Review: Alien: Isolation

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Remember Aliens: Colonial Marines? Yeah, we wish we didn’t either.

Gearbox’s title was one of hope; it promised to be everything that made the first couple Alien movies so amazing, and from everything we saw at preview events, looked to live up to that promise. With hindsight, it obviously didn’t.

Flash-forward a year, and critics were far more cautious when it came to The Creative Assembly’s foray into the popular science-fiction franchise. Alien: Isolation was a different take on the universe; one more attuned to the fear and hopelessness of the first Alien film as opposed to the balls-to-the-wall action of Aliens. Throughout the game’s marketing campaign, we were told that careful attention was put into the sights and sounds of the horror game… but then again, we were told all that with Colonial Marines.

Long story short, you needn’t worry. Alien: Isolation is equal parts terrifying and amazing. Unlike its predecessor, Isolation is everything you hoped it would be.

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Set 15 years after the events of Alien and around 45 before Aliens, you play as Ellen Ripley’s daughter, Amanda. An engineer for the (sliiiiiightly evil) Weyland-Yutani Corporation, Amanda has pretty much given up all hope on ever finding her mother again. A tiny bit of hope re-imerges when Amanda is told her mother’s ship, the Nostromo, has been found and is being held at a space station called Sevastopol. Of course, arriving at the station, Ripley – that’ll be referring to Amanda from this point onward – finds that nothing is quite as it seems.

That means there’s an Alien about.

Well, sort of. Think of Alien: Isolation as an extended Alien film. With around a 20 hour playthrough time, you won’t really see the titular Alien until about two hours in. You’d think that much time in what equates to a tutorial, of sorts, would prepare you for what’s ahead. It does not.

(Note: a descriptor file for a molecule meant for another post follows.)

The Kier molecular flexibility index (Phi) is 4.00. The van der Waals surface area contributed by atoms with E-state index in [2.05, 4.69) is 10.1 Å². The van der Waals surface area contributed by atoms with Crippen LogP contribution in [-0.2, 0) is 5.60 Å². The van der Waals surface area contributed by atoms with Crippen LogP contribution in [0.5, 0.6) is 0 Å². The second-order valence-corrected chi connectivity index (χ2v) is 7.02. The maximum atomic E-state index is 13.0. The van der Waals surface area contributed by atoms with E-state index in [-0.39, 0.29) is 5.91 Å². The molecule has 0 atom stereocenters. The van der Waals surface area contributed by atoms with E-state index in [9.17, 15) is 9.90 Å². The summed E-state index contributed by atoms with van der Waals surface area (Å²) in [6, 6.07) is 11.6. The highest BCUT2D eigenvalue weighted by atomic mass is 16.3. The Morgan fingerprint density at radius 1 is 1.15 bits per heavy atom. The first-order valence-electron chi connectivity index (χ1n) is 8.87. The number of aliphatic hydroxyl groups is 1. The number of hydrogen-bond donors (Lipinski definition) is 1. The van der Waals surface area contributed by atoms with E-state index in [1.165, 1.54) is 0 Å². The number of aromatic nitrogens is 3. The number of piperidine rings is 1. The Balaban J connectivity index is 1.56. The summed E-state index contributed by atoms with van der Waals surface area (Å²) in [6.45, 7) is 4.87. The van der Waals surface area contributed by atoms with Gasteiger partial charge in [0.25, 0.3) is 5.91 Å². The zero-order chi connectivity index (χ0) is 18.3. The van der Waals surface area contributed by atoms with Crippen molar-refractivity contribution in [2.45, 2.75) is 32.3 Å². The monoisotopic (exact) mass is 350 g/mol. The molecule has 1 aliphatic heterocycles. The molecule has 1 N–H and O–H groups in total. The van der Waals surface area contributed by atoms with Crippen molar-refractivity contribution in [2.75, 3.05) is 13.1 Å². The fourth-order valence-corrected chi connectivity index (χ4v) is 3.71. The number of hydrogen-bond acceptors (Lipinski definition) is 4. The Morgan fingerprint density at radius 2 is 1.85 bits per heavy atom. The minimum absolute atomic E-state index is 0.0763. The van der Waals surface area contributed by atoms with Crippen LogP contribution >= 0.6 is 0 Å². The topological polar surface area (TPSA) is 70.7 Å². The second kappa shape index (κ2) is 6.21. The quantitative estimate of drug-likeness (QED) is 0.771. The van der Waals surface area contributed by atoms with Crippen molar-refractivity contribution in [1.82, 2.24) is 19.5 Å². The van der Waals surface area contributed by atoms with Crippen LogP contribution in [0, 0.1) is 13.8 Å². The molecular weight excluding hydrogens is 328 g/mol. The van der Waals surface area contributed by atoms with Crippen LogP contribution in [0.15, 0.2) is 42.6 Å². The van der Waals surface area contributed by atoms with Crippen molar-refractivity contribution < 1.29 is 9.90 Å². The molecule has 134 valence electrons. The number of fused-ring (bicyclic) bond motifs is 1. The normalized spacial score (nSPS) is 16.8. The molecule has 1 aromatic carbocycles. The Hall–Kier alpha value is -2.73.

The Alien is terrifying. Its artificial intelligence will constantly have you guessing. You will die in this game – a lot, even on Easy difficulty – and each time you re-load a sequence, the Alien will use a different tactic against you. As such, every little trick you’ve picked up from playing other games — hell, even prior missions in Isolation itself — needs to be disregarded. Ignored. Abandoned. You need to think outside the box or you’ll die, plain as that. What works at some points – hiding in a locker or under a bed – won’t help you every single time. Alien: Isolation is a true survival simulator.

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The Alien itself is like Resident Evil 3’s Nemesis; no matter what you do, you won’t be able to kill it. Instead, you should run from it… except, you shouldn’t. Running means you’ll be tracked down and killed. Using your flashlight (sorry, still can’t call it a torch, Aussies) means you’ll be tracked down and killed. Using weapons is equally as futile as it is stupid. You need to stay down, stay quiet, and live and die – quite literally – by your motion tracker. That said, using the motion tracker is as terrifying as it is helpful, as you lose focus of everything else around you as you stare at a beeping, green CRT screen.